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Baltimore Police Commissioner Michael Harrison has taken a measured approach to changing the culture of the police department and working to bring down crime.
Baltimore Police Commissioner Michael Harrison has taken a measured approach to changing the culture of the police department and working to bring down crime. (Baltimore Sun Staff/Baltimore Sun)

It didn’t take the wonders of modern medicine to suddenly cure 25 Baltimore police officers on limited duty because of injuries or other health matters. Just take away their overtime, and suddenly they have a clean bill of health and are ready to return to active duty — no doctors or expensive medical bills required. Baltimore Police Commissioner Michael Harrison took a loophole that sanctioned this extra pay for people who are supposed to be on limited duty restrictions and tightly sealed it earlier this month.

There’s no good reason an officer assigned light work for recovery purposes should be able to work extra and get paid overtime; they’re supposed to be taking it easy, after all. Since eliminating such practices, the department has saved money in overtime, and even better, healthy officers are now back on the street at a time when the department is experiencing an extreme shortage of personnel.

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Kudos to Mr. Harrison for this solid management move, an important incremental step toward making good on his promise to create a better run and more trusted department. When the commissioner took the job as the top cop in March, he pledged to revamp the command structure, make the department more efficient and improve accountability. He warned it would take time and would not be easy. Better tracking officers on medical-related, restrictive duty is part of that marathon to become a better department.

The commissioner created a new Administrative Duties Division where all people on this limited duty now report. By doing so, it is now easier to make sure officers are doing their jobs and following the same standards, than if they were assigned to units across the department. Supervisors dedicated to those officers can better determine if they are making doctor’s appointments and doing what they need to do to recover and get back to patrolling the streets, investigating homicides and shutting down drug rings.

We hope he’s applying the same strategic thinking to weed out further waste in the department when it comes to overtime and other areas. We can’t wait for the day when police officers making overtime, like the sergeant who made $260,775 on year, are no longer the highest paid city employees. Of course, a big component of that will be hiring enough officers to fill all of the department’s needs. A well-managed force can only help that cause.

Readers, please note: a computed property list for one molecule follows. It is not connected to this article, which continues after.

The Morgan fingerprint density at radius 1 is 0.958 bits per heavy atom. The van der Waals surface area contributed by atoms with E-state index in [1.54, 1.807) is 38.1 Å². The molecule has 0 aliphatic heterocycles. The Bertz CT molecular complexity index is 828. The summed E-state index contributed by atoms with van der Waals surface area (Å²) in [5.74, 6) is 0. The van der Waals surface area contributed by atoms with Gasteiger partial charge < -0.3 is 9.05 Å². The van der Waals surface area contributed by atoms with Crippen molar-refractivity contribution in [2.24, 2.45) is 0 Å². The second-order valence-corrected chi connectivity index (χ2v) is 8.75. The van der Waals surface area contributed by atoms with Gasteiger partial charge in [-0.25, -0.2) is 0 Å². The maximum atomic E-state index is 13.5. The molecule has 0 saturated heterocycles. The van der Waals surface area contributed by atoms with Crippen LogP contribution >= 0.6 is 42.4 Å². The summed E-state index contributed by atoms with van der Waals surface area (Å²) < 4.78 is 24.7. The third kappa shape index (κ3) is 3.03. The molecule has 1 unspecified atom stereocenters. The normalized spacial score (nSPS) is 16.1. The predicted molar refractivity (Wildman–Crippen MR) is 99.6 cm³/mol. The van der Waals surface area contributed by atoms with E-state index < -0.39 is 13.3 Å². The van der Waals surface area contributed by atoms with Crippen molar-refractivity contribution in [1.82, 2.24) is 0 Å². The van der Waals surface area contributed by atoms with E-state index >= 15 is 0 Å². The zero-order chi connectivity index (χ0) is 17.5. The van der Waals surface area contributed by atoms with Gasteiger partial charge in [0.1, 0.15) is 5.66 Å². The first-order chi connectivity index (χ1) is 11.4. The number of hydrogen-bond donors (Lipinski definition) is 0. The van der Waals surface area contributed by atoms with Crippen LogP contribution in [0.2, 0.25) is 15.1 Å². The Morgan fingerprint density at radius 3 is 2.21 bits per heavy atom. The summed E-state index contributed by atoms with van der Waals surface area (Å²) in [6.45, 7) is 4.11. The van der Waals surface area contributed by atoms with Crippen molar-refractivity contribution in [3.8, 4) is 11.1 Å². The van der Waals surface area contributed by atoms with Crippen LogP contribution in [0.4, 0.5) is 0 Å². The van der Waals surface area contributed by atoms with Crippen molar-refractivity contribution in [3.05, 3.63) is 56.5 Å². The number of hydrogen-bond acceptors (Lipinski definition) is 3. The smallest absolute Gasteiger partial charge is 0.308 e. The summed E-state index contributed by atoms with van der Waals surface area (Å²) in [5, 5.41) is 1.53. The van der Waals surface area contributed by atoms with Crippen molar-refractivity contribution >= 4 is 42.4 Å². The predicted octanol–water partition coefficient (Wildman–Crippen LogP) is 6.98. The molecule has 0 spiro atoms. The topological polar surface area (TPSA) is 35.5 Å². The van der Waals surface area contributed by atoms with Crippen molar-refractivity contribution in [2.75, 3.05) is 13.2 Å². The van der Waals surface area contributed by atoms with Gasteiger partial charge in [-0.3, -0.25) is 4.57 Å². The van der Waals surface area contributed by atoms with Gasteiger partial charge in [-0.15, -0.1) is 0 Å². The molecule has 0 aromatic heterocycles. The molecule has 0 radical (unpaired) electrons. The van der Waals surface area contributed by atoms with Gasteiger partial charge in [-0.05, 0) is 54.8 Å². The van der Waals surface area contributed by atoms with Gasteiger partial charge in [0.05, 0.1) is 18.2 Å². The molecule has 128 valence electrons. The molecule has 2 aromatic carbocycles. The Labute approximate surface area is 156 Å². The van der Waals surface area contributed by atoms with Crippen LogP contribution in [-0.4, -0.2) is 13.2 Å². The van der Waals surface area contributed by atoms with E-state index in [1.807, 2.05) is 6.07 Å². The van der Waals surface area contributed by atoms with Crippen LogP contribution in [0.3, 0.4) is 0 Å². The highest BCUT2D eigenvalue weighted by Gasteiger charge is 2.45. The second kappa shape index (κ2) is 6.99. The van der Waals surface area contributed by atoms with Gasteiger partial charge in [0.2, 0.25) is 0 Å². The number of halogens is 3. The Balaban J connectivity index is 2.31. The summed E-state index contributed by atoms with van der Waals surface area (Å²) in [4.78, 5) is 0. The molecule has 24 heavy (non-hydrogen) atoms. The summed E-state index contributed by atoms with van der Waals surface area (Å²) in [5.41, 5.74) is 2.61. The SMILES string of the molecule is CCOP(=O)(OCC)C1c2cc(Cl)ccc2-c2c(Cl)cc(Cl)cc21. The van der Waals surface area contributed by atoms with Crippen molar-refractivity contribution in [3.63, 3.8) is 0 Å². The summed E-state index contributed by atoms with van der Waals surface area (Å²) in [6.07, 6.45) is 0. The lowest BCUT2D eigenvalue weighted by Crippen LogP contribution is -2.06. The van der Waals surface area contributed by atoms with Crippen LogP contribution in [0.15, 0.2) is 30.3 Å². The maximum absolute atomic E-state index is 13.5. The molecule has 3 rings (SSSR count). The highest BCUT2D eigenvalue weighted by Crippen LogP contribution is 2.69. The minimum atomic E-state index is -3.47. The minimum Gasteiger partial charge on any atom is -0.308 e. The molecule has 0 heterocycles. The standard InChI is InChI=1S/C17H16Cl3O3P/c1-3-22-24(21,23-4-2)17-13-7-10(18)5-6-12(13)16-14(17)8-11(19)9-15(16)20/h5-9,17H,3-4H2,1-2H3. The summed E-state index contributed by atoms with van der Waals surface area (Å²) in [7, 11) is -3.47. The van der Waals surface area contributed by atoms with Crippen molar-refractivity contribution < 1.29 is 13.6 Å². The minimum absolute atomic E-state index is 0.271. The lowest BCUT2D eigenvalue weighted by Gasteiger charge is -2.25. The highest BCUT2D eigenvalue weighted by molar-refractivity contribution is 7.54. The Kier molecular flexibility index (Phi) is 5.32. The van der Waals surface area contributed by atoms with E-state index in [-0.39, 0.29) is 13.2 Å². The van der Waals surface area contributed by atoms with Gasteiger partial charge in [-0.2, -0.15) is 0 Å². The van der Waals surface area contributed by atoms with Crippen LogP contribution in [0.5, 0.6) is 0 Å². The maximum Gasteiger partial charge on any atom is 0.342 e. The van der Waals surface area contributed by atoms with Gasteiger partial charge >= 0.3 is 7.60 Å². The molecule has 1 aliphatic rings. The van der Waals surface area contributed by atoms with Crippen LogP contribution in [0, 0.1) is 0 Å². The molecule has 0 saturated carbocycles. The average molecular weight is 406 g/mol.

Mr. Harrison also showed leadership in bringing in an outside attorney to lead an independent investigation into the corrupt Baltimore Police Gun Trace Task Force, although it took him longer than we would have liked to make that decision. The commissioner had been reluctant to undertake such an inquiry, likely swayed by concerns of City Solicitor Andre Davis that such an investigation could open up the city to expensive legal challenges and settlements. That should not be the concern of Mr. Harrison, however. And we’re glad to see he was open to listening to the public and changing his mind; something any good leader must be able to do.

Baltimore Police commissioner Michael Harrison held a press conference at city police headquarters Wednesday to announce an independent investigation into the corrupt Gun Trace Task Force.
Baltimore Police commissioner Michael Harrison held a press conference at city police headquarters Wednesday to announce an independent investigation into the corrupt Gun Trace Task Force. (Karl Merton Ferron/Baltimore Sun)

He absolutely needed to call for an investigation to figure out how the task force was allowed to run amok and terrorize citizens without detection. It’s hard to create a more ethical department if it is not known where the ethics problems broke down. Did supervisors and federal officers look the other way, or were others involved? Baltimore State’s Attorney Marilyn Mosby claimed recently that there are hundreds of tainted cops her office has identified. Does the corruption continue?

Running Baltimore’s police department is no easy job, and Commissioner Harrison faces intense scrutiny from many sides. We hope he continues to make strategic, purposeful decisions both big and small with the community in mind, and to exercise strong judgment despite enormous pressure from various groups. Progress is being made in the department, and that’s something we should all support.

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